How do you know that your houseplant is sick? You can test the soil to see if it's too dry or too wet, or you can look up the plant's requirements online, although often you will find contradictory information. Now there is a new way to tell whether your houseplant needs help – by examining the color of its leaves and matching that color to a brand-new color chart.
The color chart in question has been developed to help plant owners diagnose common problems in seven of the best indoor plants that many of us have at home. It's a genius idea that pays tribute to the Pantone color chart – and is called, very appropriately Plantones.
Plant experts at Patch Plants have developed Plantones in response to what they call the 'overwhelming amount of information online, which can often confuse indoor gardeners. And although most houseplants suffer from a fairly narrow range of problems, often to do with incorrect watering or inadequate temperature and/or light levels, the way different plants exhibit their distress varies from plant to plant.'
Visitors to the Plantones (opens in new tab) page can quickly and easily diagnose what's wrong with their plant based on what the leaves look like. Each color chart has a picture of a healthy plant, followed by pictures of the same plant type under various forms of distress, ranging from overwatering to pest problems.
The charts take the guesswork out of questions like 'why is my peace lily turning yellow?' The photos also make it easy to distinguish between plants that have been overwatered and those that are being grown in inadequate light conditions – two common plant ailments that are often hard to tell apart.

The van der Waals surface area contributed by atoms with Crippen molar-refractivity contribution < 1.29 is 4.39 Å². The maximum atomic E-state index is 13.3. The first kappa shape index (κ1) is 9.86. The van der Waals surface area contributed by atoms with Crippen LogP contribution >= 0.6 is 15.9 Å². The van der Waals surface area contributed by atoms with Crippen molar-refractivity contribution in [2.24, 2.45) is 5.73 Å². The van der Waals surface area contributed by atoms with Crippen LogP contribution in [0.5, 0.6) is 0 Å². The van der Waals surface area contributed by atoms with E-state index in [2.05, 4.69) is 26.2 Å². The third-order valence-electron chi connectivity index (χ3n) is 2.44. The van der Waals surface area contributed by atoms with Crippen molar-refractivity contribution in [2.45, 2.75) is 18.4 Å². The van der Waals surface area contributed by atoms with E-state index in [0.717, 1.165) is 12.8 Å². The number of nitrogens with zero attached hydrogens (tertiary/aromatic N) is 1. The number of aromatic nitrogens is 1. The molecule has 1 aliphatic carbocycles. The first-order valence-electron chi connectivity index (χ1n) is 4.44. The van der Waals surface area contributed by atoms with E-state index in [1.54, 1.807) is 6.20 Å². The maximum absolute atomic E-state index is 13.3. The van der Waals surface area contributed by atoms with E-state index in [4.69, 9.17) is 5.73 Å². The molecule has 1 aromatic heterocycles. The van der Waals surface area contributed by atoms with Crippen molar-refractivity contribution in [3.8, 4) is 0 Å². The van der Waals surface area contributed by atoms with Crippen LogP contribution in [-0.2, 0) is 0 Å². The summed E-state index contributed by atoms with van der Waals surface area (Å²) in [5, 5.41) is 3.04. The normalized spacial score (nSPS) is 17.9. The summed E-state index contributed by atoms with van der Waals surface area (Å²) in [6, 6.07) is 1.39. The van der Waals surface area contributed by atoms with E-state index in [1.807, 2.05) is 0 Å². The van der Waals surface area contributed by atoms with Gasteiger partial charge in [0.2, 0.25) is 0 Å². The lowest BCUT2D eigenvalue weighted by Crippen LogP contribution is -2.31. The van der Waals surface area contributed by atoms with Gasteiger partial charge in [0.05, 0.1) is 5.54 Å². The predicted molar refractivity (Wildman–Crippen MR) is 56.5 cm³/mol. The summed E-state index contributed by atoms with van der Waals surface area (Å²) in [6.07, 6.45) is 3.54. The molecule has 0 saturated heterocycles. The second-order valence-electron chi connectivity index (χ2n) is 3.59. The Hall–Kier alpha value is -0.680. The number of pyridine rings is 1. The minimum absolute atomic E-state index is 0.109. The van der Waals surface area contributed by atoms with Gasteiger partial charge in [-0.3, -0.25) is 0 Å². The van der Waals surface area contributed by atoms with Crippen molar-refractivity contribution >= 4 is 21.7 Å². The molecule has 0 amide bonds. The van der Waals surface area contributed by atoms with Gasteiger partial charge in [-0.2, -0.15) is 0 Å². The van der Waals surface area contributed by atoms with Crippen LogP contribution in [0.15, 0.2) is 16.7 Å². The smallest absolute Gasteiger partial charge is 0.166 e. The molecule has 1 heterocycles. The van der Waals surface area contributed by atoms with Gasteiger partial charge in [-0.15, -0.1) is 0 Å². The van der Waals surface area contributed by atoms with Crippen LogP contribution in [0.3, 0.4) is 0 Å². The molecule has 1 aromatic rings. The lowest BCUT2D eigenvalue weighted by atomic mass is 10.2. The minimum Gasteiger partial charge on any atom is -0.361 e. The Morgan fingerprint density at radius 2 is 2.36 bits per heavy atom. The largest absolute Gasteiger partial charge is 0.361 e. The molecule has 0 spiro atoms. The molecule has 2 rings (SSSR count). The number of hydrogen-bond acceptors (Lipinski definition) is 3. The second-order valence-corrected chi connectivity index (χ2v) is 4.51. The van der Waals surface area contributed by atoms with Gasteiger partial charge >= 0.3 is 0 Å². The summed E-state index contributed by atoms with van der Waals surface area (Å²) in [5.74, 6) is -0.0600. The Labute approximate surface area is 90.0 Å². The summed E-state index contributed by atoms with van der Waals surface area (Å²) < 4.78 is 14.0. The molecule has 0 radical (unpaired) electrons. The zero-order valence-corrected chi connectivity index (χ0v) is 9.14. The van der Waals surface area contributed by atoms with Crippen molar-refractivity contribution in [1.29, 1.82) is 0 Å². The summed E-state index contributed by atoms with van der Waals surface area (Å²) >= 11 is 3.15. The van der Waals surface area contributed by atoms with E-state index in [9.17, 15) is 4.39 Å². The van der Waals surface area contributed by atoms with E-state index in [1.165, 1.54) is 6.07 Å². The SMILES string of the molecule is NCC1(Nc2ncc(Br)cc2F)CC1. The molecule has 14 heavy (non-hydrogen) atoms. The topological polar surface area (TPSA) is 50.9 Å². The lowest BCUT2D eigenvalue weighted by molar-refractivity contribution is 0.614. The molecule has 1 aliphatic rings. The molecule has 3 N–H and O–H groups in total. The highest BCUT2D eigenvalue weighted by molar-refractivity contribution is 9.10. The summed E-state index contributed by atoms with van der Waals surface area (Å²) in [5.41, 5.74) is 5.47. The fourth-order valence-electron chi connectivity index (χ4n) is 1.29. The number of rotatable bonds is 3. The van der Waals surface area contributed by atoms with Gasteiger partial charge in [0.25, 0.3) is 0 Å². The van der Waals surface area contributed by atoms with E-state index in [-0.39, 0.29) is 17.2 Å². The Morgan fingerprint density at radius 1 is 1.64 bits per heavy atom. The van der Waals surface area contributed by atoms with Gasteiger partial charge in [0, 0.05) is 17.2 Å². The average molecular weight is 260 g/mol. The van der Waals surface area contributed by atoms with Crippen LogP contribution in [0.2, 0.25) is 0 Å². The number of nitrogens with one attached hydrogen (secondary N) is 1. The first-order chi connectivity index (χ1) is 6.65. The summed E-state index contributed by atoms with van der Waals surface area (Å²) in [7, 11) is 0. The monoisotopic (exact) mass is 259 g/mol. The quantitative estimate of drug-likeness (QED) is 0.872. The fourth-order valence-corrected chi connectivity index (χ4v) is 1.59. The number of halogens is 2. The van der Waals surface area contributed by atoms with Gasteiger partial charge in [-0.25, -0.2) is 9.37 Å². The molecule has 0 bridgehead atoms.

Develoepd by Patch Plant Doctor, Richard Cheshire, the charts are fun to look at and easy to follow. So far, there are charts for Aloe Vera, Peace Lily, Swiss Cheese plant, Devil's Ivy, Parlour Palm, Snake Plant, and Boston fern. A good selection of popular plants, although we hope that other common house plants, especially ficus and marantas, could be added too.
We'll definitely use this chart when putting our indoor garden ideas into practice.
Anna is a keen urban gardener, with David Austin roses and Japanese acers among her favourite plants. She moved into the world of interiors from academic research in the field of literature and urban space a couple of years ago. She's always been interested in how people make houses into homes, and how our concepts of what's stylish change over time.
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